As Trumpour searches for a launch site, however, Launch Canada’s unprecedented nature proves both an asset and a setback . “In Canada, we have perfectly suitable land for this, but don’t have means of getting access to it," he indicated.

Many areas near the Arctic, which are clear and deserted, would be perfect launch sites were they not completely unreachable by road. Further south, launching in a forested environment essentially guarantees that teams won’t be able to retrieve their rockets after launch. In the prairies, the risk is accidentally starting fires.

“But it’s also a legal swamp of complications,” said Trumpour. To operate, the contest requires a radius of 10 to 20 km, which amounts to an area slightly bigger than the island of Montreal. This often means querying permits from multiple property owners and jurisdictions. Yet, this process is complicated even further by the fact that no one had ever attempted such a contest in Canada before 2019. Although Trumpour has currently made inroads with a selection of Canadian Forces Bases across the country, it is still unknown which, if any, will be able to host the competition.

“If you want to innovate in aerospace, this is one of the best ways to do it.” — Adam Trumpour

In October 2021, Trumpour and a handful of Launch Canada participants gathered in the parking lot in Welland, Ontario to test a liquid rocket engine of Trumpour’s own design, which would have been capable of reaching the stratosphere were it not secured to the ground by 80,000 lbs of concrete. 

The test went off without a hitch, but nevertheless speaks to the lack of existing infrastructure for Canada’s burgeoning rocketry sector.

Trupour feels Canada tends to focus too intently on the areas at which it excels, such as robotics, telecommunications, and remote sensing, “But we forget that there was a time when we weren’t good at those things. If all you ever do is more of the same, then you’ll never change and evolve. You might find that the world changes around you and you’ll fail to perceive new opportunities.” 

Trumpour added people like him actively disprove the idea that rocketry can’t flourish in Canada. “Here is a significant liquid rocket engine I built in my garage in my spare time on a junior engineer’s disposable income. Just imagine what this could look like with actual support behind it," he said, referencing the Atlas-Centaur's LR-101 engine he tested in Welland.

He also highlighted that contests like these are the perfect place to take risks engineers usually can’t. “Rocketry is an area of engineering that is very high cost and high skill. The cost of failure is a lot higher, so the aerospace industry tends to be notoriously risk-averse. It’s very easy to spend millions of dollars on something only to find out it’s not workable.”

However, given that student teams don’t have to pay their staff, that much of their equipment is provided to them by their respective schools, and that they can garner corporate sponsors, they can undertake a sophisticated research and development project that could otherwise cost a company millions of dollars, said Trumpour.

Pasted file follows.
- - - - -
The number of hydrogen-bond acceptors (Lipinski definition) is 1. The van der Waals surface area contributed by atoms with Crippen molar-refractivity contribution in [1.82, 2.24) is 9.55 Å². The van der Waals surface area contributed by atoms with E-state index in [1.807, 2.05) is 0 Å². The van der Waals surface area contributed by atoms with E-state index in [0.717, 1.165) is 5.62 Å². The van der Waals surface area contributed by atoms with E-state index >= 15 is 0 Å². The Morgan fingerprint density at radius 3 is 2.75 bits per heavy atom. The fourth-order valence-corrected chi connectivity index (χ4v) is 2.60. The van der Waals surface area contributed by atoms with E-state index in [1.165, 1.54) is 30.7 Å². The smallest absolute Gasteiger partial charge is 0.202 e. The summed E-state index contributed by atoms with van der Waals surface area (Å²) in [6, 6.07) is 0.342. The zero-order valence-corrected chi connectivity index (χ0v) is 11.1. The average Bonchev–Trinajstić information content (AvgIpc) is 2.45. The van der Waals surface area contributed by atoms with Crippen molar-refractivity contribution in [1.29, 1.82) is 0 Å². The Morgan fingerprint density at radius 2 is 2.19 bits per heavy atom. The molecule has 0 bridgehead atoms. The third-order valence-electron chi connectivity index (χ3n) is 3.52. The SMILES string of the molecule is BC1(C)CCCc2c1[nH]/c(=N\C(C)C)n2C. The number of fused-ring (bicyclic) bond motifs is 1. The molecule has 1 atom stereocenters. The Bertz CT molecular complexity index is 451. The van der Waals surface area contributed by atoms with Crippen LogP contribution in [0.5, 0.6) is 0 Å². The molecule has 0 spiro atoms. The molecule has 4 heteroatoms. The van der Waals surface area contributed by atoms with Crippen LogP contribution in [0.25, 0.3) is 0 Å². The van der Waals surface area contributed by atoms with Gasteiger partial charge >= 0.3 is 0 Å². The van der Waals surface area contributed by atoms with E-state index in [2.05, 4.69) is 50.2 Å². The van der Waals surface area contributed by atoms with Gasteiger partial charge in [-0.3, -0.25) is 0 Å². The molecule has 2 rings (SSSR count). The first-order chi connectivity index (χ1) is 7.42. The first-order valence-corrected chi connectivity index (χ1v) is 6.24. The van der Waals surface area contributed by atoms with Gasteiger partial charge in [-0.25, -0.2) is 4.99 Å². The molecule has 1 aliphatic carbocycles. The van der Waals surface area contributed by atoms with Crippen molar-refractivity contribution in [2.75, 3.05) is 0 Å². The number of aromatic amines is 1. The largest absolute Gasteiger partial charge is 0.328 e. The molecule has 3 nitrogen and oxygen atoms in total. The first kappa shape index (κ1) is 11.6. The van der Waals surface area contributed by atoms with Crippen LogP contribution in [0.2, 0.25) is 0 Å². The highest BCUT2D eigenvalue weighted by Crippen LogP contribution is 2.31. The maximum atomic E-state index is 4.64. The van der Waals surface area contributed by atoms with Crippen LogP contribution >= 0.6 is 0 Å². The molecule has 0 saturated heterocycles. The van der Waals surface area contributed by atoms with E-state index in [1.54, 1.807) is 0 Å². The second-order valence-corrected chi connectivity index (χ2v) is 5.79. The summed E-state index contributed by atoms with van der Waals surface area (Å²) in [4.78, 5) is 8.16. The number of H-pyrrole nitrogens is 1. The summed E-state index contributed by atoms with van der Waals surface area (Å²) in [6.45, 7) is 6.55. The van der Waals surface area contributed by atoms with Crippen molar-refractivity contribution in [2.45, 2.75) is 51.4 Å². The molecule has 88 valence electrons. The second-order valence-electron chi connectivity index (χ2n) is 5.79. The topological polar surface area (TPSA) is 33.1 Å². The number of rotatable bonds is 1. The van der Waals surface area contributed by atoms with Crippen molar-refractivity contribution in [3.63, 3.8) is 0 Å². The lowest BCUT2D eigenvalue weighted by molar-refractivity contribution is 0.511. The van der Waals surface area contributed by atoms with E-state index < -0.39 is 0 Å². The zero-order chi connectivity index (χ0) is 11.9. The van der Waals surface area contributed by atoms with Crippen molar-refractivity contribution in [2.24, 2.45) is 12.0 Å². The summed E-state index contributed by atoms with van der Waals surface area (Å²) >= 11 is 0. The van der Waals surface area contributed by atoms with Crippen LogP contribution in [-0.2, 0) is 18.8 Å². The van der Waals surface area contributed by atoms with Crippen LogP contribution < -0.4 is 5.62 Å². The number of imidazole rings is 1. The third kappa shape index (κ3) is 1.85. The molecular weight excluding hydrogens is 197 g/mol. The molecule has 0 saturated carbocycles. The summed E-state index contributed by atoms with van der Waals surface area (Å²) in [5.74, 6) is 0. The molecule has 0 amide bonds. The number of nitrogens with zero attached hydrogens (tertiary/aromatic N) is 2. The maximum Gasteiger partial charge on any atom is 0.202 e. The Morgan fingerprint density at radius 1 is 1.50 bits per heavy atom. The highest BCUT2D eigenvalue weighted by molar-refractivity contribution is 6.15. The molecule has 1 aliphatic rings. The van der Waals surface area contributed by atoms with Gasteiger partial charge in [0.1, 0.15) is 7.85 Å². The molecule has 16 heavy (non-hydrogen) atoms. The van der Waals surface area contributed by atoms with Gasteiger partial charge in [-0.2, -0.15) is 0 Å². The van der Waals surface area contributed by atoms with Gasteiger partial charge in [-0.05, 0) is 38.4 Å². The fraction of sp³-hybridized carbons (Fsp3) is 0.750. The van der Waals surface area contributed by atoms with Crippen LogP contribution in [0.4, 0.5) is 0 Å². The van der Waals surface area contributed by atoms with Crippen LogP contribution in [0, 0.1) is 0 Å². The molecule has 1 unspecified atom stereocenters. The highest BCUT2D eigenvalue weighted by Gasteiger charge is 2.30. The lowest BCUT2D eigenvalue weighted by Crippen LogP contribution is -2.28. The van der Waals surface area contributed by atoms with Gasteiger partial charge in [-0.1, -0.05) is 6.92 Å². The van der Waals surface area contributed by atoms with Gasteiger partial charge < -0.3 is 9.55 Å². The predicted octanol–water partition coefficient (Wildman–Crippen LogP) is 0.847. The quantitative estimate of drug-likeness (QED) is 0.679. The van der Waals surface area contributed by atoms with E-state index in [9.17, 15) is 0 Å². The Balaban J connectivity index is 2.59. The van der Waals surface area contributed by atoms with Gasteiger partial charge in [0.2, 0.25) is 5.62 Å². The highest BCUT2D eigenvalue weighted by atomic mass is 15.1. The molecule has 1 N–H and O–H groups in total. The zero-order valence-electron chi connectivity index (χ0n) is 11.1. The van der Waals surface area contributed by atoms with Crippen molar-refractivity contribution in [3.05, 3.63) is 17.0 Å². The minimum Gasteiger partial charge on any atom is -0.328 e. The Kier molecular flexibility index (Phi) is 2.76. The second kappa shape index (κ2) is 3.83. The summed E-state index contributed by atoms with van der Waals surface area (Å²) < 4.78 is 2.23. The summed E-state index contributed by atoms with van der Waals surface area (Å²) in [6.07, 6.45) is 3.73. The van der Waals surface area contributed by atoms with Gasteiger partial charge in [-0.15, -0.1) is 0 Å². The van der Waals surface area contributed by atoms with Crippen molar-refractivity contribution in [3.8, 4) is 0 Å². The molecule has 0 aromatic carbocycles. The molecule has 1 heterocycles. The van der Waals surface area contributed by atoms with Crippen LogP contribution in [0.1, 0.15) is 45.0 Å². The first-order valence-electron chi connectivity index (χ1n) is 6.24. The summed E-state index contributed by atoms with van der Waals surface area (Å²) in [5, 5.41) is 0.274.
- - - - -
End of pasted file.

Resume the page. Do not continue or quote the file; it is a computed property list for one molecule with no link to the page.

“Because they’re not doing this to deliver a project on schedule under budget, it means they can take on a level of technical risk no company would ever touch,” added Trumpour. “They can try something crazy because it doesn’t actually have to work. [...] If you want to innovate in aerospace, this is one of the best ways to do it.”

For Trumpour, this push is as much about empowering young engineers as it is securing the future of Canada’s rocket industry. Notably, he feels the country has gone astray in realizing the importance of launch capabilities.

He hopes Launch Canada will bring awareness to how crucial access to space can be. “Everything from how we communicate, how we study our planet and the world around us, how we know about what climate does, how we keep track of things in our airspace and our waters: all of that would be impossible without space,” he said. “If we acknowledge that what’s in space is essential to our everyday lives, then the ability to get it there becomes pretty foundational.”

“These are students that are going to the next level to learn the kind of engineering skills most people don’t know after five years in the field, and they’re doing this in their spare time.” — Adam Trumpour

Nevertheless, Canada’s aerospace industry remains small. This is despite the fact that, when competing against American teams, Canadians disproportionately take home first place. In 2018, they won first place in five categories out of seven at the Spaceport America Cup.

Yet Trumpour said this victory is bittersweet, as American rocket companies can’t typically hire from outside the country due to secrecy laws.

“So, they’ll win first prize and have the HR [representative] from SpaceX come to them and say, ‘Hey we’d hire you all right now, but we can’t. Have some keychains.’ And they return to a country where no one really even knows they exist,” he said.

Trumpour hopes the expertise afforded to them by the competition will be able to turn Canadian rocketry into a thriving industry.“These are students that are going to the next level to learn the kind of engineering skills most people don't know after five years in the field, and they're doing this in their spare time,” he said.

Sahai’s time preparing for the competition speaks to how beneficial it can be. “I came into this knowing absolutely nothing,” she said. “I was a first-year [student] and just wanted to know a bit about rockets. But I ended up being a part of this really cool team and gaining so much experience and knowledge.”

As CIADI moves from the design phase to the manufacturing of its rocket, Reid and Sahai hope their efforts will come to fruition, but, regardless, are thankful for the opportunity. CIADI and other teams will launch their rocket this summer.